There’s pizza on the menu at both Pizza Domenica and Domenica, which is Italian for Sunday (the former is in Uptown, the latter in the renovated and historic Roosevelt Hotel . The slightly imperfect circles are ringed with light, puffy, and black-blistered crusts, the centers of the pies sauce-speckled and beautifully topped with stellar (and fun) ingredients like bacon and eggs, peach and pecans, roasted carrots, smoked pork, and salsa verde — you’ll have a hard time choosing between the pizzas made in the Pavesi pecan-wood-fired oven.
Best Restaurant: Commander's Palace, New Orleans
A slice of New Orleans dining history — it opened in 1880 — this culinary landmark has long been collecting accolades for everything from its service to its wine list and of course its "haute Creole" cuisine. Two of its alumni, it might be noted, are Paul Prudhomme and Emeril Lagasse — but with chef Tory McPhail at the ovens for over a decade, Commander’s Palace is still going strong. Come hungry and ready for such dishes as the legendary turtle soup; pecan-crusted Gulf fish with crushed corn cream, spiced pecans, petite herbs, and prosecco-poached Louisiana blue crab; and the 14-ounce center cut veal chop Tchoupitoulas over goat cheese grits and local vegetables.
Photo by Amanda L. via Yelp
Best Sandwich: Oyster Po’Boy at Domilise’s Restaurant, New Orleans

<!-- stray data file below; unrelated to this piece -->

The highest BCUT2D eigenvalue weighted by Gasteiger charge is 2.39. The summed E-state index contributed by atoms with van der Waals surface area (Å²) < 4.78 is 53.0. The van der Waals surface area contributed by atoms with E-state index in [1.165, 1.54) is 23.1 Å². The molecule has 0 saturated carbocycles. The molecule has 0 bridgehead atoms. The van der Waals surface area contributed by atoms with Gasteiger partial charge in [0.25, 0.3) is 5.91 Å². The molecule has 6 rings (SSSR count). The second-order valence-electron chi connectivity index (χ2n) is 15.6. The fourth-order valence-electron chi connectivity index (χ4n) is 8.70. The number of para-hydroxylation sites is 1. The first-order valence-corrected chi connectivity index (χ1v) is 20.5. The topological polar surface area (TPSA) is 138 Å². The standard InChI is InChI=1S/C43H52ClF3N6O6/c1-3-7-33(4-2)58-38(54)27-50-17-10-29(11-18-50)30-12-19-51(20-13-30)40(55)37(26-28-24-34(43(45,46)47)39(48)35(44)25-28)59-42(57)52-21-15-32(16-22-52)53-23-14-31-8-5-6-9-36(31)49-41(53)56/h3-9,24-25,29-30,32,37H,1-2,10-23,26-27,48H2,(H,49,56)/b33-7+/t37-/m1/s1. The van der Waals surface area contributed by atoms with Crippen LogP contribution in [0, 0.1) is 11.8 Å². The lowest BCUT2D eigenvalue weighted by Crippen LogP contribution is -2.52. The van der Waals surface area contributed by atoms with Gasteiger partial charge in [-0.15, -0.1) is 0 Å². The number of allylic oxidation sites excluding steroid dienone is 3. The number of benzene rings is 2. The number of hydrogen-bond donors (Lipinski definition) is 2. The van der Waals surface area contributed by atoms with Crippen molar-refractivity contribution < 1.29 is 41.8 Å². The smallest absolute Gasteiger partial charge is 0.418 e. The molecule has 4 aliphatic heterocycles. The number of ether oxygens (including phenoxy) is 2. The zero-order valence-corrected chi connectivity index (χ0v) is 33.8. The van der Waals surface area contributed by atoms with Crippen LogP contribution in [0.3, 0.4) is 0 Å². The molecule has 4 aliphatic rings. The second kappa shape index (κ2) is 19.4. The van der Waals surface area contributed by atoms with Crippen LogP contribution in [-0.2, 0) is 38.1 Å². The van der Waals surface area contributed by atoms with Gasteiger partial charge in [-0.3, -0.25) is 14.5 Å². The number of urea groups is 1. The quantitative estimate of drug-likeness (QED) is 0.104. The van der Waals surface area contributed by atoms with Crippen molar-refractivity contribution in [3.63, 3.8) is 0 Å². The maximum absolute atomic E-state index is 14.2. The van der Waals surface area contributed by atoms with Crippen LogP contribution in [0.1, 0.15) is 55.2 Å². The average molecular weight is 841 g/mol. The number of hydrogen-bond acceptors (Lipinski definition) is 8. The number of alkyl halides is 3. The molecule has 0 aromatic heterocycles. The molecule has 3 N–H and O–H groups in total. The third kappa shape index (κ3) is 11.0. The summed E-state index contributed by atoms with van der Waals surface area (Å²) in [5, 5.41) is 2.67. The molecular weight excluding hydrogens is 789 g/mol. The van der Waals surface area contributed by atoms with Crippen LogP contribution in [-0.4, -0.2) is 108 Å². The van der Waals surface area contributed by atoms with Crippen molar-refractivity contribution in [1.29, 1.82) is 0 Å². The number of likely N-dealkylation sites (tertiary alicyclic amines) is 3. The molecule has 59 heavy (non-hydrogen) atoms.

Going strong since 1924, this neighborhood joint is the best place in the Crescent City to sample its beloved hometown sandwich, the po’boy. As all good po’boys do, this beauty starts with a long and crusty French-style roll from bakery Leidenheimer’s, and it’s topped with a mound of crispy cornmeal-fried Gulf oysters. Order it “dressed” and it’ll come topped with lettuce, tomato, and mayo.
Big John’s Seafood Patio
Best Seafood Shack: Big John’s Seafood Patio, Erath
Yelp/ Cynthia N.
Best Soup: Gumbo at Dooky Chase, New Orleans
Dooky Chase is one of New Orleans’ most legendary restaurants, largely thanks to its legendary chef and proprietor, 94-year-old Leah Chase. Her gumbo is the platonic ideal of this Creole classic, made with a dark roux and loaded with shrimp, Creole sausage, smoked sausage, beef, ham, oysters, and chicken wings. It’s thickened with file powder instead of okra, and even the most serious of the city’s gumbo connoisseurs will tell you that hers is the best around.
Dickie Brennan’s Steakhouse / Facebook
Best Steakhouse: Dickie Brennan’s, New Orleans
This French Quarter power broker staple, which is located in a clubby, basement-level space, is a regular hangout for the city’s wheelers and dealers and high-rollers. With a swanky bar and six private dining rooms, Dickie Brennan’s serves USDA Prime steaks with a creative New Orleans twist; the 6-ounce house filet is topped with fried oysters and béarnaise sauce, the barbecue rib-eye is topped with Abita beer barbecue shrimp; and any steak can be topped with jumbo lump crabmeat or Danish blue cheese. That’s not to say that you should avoid unadorned steaks; the 16-ounce strip is seared in a cast-iron skillet and just might be New Orleans’ finest steak. For more states, check out our ultimate guide to the best food and drink in every state for 2018.